FMMOs are legal instruments that regulate the purchase of milk between dairy farmers and the first buyer. Where appropriate, the recommended California FMMO proposes adoption of uniform order provisions contained in the 10 current FMMOs. These uniform provisions include, but are not limited to, dairy product classification, end product price formulas and the producer/handler definition. The proposed order would recognize the unique market structure of the California dairy industry through tailored performance-based standards to determine eligibility for pool participation.

A unique feature of the proposed order is a provision for the recognition of the California quota value specified in the California quota program currently administered by CDFA. This decision finds that the California quota program should remain a function of CDFA in whatever manner CDFA deems appropriate.

FMMOs require that payments for milk be pooled and paid to individual farmers or cooperative associations of farmers on the basis of a uniform or average price. Thus, all eligible dairy farmers (producers) share in the market-wide use values of milk by regulated handlers.

USDA will hold a public meeting on Feb. 22, 2017, in Clovis to answer questions relating to how the proposed California FMMO would operate and how the public can submit comments for USDA consideration. Interested parties will have the opportunity to attend in person or watch the meeting live via a webcast. Meeting details are available at

Comments on the recommended decision will be accepted for 90 days after official publication in the Federal Register. After analyzing and considering public comments, USDA will issue a final decision.

Along with issuing this recommended decision, USDA will publish a regulatory economic impact analysis it conducted to determine the potential impact of regulating California milk handlers under an FMMO on the milk supply, product demand and prices and milk allocation in California and throughout the U.S. The entire hearing record, including the regulatory economic impact analysis and details of the public meeting, are available at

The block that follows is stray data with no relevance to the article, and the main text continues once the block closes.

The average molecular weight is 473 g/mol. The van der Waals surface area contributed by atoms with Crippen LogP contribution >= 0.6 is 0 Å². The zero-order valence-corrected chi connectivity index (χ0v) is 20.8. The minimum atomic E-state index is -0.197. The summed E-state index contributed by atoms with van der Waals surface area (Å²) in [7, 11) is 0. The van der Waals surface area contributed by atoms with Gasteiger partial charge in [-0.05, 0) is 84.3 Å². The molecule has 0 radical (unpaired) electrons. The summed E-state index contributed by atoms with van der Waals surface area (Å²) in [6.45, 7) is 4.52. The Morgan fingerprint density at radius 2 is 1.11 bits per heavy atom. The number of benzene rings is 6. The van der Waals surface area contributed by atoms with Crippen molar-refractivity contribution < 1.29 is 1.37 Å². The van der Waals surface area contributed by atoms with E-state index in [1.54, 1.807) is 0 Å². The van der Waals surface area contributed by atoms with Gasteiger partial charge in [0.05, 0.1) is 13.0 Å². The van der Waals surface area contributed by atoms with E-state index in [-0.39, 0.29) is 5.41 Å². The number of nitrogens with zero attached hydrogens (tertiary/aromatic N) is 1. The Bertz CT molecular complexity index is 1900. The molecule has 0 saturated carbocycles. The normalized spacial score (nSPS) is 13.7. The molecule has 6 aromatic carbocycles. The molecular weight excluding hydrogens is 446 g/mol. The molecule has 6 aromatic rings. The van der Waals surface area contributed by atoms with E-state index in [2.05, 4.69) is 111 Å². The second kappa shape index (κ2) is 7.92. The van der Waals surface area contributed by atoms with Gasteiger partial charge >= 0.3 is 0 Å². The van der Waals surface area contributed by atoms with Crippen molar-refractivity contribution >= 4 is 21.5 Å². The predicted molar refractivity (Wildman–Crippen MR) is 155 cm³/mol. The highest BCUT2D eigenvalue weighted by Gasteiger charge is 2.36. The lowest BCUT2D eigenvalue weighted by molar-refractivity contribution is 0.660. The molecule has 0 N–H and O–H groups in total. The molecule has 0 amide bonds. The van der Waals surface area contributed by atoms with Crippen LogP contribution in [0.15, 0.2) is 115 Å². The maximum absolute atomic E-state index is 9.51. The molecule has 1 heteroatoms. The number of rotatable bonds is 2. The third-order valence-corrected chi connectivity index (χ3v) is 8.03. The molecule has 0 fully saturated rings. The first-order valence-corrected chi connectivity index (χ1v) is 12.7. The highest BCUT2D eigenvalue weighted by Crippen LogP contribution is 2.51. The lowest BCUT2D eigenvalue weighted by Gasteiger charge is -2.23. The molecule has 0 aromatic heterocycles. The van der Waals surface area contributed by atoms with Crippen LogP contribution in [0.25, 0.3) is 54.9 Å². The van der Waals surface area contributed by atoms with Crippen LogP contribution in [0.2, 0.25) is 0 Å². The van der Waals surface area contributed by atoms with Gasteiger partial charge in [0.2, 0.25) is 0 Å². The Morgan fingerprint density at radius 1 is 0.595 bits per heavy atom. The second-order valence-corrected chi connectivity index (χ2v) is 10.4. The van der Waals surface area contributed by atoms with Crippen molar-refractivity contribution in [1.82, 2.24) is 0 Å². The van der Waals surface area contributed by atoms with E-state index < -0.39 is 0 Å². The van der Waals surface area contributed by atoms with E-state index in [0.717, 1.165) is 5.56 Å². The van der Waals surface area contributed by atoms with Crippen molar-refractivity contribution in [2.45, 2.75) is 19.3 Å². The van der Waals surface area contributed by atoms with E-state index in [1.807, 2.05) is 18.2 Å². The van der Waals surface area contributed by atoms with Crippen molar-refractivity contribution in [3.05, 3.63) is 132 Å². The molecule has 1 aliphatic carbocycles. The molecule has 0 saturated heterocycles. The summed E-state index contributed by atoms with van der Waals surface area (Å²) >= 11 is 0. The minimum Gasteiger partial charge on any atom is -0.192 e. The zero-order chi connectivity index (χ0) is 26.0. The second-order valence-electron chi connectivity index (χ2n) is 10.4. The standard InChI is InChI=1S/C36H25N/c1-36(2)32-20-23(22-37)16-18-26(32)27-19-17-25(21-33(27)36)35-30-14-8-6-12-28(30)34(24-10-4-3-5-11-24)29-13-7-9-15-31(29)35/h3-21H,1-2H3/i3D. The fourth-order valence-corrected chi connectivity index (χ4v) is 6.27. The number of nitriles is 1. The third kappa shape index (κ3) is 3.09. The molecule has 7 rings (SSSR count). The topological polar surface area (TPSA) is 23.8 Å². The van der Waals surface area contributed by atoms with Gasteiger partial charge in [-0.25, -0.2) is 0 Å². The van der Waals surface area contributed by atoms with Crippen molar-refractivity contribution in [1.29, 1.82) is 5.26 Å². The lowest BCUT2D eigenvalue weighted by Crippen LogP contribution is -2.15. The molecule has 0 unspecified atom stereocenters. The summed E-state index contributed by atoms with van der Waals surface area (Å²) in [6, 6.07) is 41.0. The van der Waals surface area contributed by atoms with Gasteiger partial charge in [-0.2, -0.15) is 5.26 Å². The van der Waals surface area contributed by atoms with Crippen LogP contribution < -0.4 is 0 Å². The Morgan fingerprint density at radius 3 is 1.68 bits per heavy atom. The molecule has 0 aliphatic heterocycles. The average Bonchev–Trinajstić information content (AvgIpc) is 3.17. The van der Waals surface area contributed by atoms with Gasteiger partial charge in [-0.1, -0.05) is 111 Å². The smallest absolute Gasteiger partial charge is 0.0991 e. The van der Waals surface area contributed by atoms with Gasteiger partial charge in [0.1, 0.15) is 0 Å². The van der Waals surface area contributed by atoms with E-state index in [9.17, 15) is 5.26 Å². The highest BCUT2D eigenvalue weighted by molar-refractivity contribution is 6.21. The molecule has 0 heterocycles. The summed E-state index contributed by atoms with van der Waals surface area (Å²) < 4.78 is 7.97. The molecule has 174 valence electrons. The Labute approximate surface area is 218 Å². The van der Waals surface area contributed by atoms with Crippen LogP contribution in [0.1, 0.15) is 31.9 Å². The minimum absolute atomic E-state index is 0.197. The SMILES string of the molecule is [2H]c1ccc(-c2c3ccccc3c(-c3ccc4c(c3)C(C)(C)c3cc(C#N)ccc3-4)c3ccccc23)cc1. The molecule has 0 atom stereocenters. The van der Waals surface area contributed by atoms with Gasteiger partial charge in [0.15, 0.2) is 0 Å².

About the Author(s)

Jacqui Fatka

Policy editor, Farm Futures

Jacqui Fatka grew up on a diversified livestock and grain farm in southwest Iowa and graduated from Iowa State University with a bachelor’s degree in journalism and mass communications, with a minor in agriculture education, in 2003. She’s been writing for agricultural audiences ever since. In college, she interned with Wallaces Farmer and cultivated her love of ag policy during an internship with the Iowa Pork Producers Association, working in Sen. Chuck Grassley’s Capitol Hill press office. In 2003, she started full time for Farm Progress companies’ state and regional publications as the e-content editor, and became Farm Futures’ policy editor in 2004. A few years later, she began covering grain and biofuels markets for the weekly newspaper Feedstuffs. As the current policy editor for Farm Progress, she covers the ongoing developments in ag policy, trade, regulations and court rulings. Fatka also serves as the interim executive secretary-treasurer for the North American Agricultural Journalists. She lives on a small acreage in central Ohio with her husband and three children.